How do the Numbers Work Out?
Without having a specific home to work with, we have to run the numbers using estimates. For the sake of coming up with something to share, let’s act like we’re buying house #2 – the three-bedroom home that could rent for around $1,300 per month.
It’s currently listed at $125,000, so let’s say we pay full price and get the seller to pay for our closing costs. We’re not moving into the home and it appears to be move-in ready, so let’s assume we buy the home and put it up for rent right away without incurring any additional costs.
Although the current fixed rate for a 15-year mortgage sits at around 3 percent, we’ll need to pay slightly more because this is an investment property and not our primary residence. As a result, we expect to pay more like 4.5 percent for a 15-year loan on any rental we buy.
If we paid $125,000 and put down $25,000, we would wind up borrowing around $100,000. With a 15-year mortgage at 4.5 percent, property taxes at 2 percent of the sales price, and landlord’s insurance costing another $70 per month, our monthly payment would be around $1,050 per month for this home. That leaves around $250 per month for profit and repairs. Like with our other rentals, we would throw any excess funds we earned right back into the mortgage.
We could get an all-inclusive 30-year mortgage payment for closer to $800 per month, leaving for $500 in monthly profit. Then again, that doesn’t really line up with our goals. I hated 30-year mortgages years ago, but even more so now that I’m 36-years-old!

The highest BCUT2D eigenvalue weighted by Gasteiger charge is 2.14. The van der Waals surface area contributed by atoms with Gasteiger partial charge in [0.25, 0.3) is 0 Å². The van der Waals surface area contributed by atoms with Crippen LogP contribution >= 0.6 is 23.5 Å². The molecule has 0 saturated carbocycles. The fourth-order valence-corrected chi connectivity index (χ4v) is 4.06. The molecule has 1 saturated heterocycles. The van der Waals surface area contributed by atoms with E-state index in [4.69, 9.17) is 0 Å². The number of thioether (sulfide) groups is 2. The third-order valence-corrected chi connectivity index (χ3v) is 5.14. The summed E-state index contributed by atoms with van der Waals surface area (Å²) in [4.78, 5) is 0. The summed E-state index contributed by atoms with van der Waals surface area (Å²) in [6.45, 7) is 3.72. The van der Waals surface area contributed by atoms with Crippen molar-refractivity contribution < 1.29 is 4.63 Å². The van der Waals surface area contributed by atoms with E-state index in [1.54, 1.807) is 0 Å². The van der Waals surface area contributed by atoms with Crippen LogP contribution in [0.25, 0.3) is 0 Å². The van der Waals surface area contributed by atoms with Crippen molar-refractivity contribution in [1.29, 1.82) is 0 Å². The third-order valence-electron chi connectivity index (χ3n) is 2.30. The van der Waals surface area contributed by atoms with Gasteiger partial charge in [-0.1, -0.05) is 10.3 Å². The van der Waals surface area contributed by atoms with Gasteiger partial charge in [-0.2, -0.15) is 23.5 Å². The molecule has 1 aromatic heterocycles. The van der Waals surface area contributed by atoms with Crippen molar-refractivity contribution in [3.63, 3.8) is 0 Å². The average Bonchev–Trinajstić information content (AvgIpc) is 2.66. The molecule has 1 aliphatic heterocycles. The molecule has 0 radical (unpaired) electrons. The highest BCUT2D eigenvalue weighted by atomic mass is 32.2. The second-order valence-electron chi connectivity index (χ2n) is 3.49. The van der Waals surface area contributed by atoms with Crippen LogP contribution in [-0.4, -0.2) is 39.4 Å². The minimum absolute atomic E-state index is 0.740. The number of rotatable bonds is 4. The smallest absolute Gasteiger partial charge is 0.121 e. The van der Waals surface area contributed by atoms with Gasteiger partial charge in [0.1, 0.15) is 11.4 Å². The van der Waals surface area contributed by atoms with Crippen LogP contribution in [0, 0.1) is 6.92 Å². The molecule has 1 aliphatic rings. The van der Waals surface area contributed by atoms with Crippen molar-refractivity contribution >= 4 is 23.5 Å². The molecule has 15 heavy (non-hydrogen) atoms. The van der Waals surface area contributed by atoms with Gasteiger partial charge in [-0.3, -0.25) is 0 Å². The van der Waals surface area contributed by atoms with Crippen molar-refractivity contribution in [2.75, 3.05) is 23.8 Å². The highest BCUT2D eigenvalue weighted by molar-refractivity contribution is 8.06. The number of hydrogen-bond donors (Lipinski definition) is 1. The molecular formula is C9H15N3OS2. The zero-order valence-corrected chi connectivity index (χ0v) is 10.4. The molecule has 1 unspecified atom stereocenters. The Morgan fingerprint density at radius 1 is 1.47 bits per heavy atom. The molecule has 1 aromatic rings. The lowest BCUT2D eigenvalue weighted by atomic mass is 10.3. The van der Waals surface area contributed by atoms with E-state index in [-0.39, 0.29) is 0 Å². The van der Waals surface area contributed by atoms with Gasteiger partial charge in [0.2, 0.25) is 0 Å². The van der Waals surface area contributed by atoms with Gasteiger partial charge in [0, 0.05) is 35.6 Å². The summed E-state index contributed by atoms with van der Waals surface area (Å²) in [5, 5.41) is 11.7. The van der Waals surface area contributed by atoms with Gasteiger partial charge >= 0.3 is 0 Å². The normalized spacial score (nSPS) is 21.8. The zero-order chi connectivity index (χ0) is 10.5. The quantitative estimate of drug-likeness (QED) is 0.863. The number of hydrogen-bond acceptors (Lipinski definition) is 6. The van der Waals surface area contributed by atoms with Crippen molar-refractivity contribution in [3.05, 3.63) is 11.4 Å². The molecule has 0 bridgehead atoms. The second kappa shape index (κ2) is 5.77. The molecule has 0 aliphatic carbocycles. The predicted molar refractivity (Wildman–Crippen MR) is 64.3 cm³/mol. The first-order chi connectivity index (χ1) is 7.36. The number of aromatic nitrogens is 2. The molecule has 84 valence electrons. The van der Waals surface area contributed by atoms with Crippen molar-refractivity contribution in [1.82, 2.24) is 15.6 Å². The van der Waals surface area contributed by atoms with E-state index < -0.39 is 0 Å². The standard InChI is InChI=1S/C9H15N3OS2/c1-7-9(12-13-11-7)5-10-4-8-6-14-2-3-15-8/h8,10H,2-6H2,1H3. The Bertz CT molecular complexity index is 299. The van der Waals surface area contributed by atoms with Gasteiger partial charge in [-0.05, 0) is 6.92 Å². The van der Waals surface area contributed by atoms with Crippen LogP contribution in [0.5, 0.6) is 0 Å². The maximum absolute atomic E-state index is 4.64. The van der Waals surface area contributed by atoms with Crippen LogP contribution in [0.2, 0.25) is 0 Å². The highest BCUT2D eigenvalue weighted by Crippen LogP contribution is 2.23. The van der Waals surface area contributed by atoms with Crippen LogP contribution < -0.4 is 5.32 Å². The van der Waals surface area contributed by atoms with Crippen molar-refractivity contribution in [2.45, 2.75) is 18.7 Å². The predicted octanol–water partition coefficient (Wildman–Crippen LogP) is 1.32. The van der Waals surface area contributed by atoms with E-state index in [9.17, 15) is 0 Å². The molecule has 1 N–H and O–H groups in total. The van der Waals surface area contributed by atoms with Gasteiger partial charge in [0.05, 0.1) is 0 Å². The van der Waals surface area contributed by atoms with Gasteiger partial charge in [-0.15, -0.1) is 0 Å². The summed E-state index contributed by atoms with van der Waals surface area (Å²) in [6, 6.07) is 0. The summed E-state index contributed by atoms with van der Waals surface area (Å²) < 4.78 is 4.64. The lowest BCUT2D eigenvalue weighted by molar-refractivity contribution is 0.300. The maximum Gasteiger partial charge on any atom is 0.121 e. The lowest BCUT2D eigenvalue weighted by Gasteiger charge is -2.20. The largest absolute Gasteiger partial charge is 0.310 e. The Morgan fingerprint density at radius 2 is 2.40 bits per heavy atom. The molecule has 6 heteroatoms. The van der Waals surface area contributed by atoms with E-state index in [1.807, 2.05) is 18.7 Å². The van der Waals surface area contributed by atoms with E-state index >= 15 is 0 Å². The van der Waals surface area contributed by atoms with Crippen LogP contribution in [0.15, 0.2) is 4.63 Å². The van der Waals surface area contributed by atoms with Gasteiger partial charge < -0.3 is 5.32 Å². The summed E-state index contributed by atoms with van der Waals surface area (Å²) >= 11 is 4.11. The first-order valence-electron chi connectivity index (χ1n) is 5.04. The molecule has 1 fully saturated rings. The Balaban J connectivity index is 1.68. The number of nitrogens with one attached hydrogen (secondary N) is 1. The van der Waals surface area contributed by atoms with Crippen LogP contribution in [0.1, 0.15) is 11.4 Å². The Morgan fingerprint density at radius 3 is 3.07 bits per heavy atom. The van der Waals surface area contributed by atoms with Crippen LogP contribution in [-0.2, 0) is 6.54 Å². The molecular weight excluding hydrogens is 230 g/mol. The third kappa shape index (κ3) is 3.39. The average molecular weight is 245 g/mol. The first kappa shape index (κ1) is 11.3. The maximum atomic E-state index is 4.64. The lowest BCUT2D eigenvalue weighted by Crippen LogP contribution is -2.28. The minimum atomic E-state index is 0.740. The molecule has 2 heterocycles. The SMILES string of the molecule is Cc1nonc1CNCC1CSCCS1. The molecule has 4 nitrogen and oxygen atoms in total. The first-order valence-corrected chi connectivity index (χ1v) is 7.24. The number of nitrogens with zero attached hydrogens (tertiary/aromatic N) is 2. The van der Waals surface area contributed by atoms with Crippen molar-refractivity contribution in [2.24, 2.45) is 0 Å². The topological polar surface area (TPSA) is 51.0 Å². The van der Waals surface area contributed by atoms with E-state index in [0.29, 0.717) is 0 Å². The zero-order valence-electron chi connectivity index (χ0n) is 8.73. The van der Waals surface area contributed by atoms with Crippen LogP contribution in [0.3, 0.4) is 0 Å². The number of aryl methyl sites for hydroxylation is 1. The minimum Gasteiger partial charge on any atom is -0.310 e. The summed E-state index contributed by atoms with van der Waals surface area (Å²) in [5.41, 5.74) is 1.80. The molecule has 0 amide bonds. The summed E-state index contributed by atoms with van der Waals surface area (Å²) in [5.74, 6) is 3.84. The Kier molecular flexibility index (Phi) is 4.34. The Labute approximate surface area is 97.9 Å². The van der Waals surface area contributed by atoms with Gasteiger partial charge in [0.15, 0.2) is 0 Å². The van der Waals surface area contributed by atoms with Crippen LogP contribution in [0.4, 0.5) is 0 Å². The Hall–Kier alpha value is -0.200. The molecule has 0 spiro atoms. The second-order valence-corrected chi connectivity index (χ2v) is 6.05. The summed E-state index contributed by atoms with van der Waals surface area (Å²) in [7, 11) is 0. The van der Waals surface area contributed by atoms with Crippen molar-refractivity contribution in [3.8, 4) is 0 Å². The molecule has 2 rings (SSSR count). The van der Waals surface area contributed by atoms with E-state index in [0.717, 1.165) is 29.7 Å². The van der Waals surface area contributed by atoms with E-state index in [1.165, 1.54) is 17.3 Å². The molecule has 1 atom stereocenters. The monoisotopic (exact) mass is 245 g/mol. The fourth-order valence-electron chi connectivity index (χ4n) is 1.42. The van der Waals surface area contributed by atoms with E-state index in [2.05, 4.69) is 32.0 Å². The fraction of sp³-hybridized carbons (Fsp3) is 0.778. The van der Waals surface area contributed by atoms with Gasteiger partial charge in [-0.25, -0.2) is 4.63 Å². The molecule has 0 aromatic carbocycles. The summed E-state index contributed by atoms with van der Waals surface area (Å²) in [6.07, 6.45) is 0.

Should We Buy a Third Rental Property?
Although I have been going back and forth over buying a third rental for a few weeks now, I’m starting to think that now is the time. Prices are still fairly low and interest rates are rather affordable. Plus, we have some cash on hand that needs a home. Lastly, I would really love to have an extra $1,300 per month to spend on myself during retirement in around 15 years from now. Wouldn’t we all?
Normally, I would be slightly worried about opportunity cost, but not this time. If we invested the same $25,000 and earned 8 percent per year, we would only have $79,304 at the end of the 15-year term. If we took that money out and withdrew the standard 4 percent from that point on, we would only have an additional $3,172 per year to spend in retirement. (If we invested $25,000 and left it alone to earn 8 percent for 30 years, we would have $251,566. We would be 65-years-old at that point, but withdrawing 4 percent would leave us with an extra $10,062 per year to spend on retirement.)
With the rental, on the other hand, we would have a paid-off property worth at least $130,000 within fifteen years. This property would pay out at least $1,300 per month – or $15,600 per year – straight into our hands. If we collected that $15,600 for fifteen years after our home was paid off, we would have another $234,000 and still be able to sell the property for a profit. And remember, that’s if rent never goes up over the course of thirty years. What are the chances of that?
There will be a few vacancies in there, along with repairs and who knows what else. Plus, there are tax implications that come with buying and selling real estate and investing. Still, income properties have been great investments for us so far, making the benefits of what’s behind door #2 a little too hard to ignore.
Should we buy another rental property? At this point, I don’t know. But I do have my eye on the local real estate market. When a house comes on the market that I really like, I might just buy it.
Would you ever consider becoming a landlord? Why or why not? Would you buy a third rental property if you were us?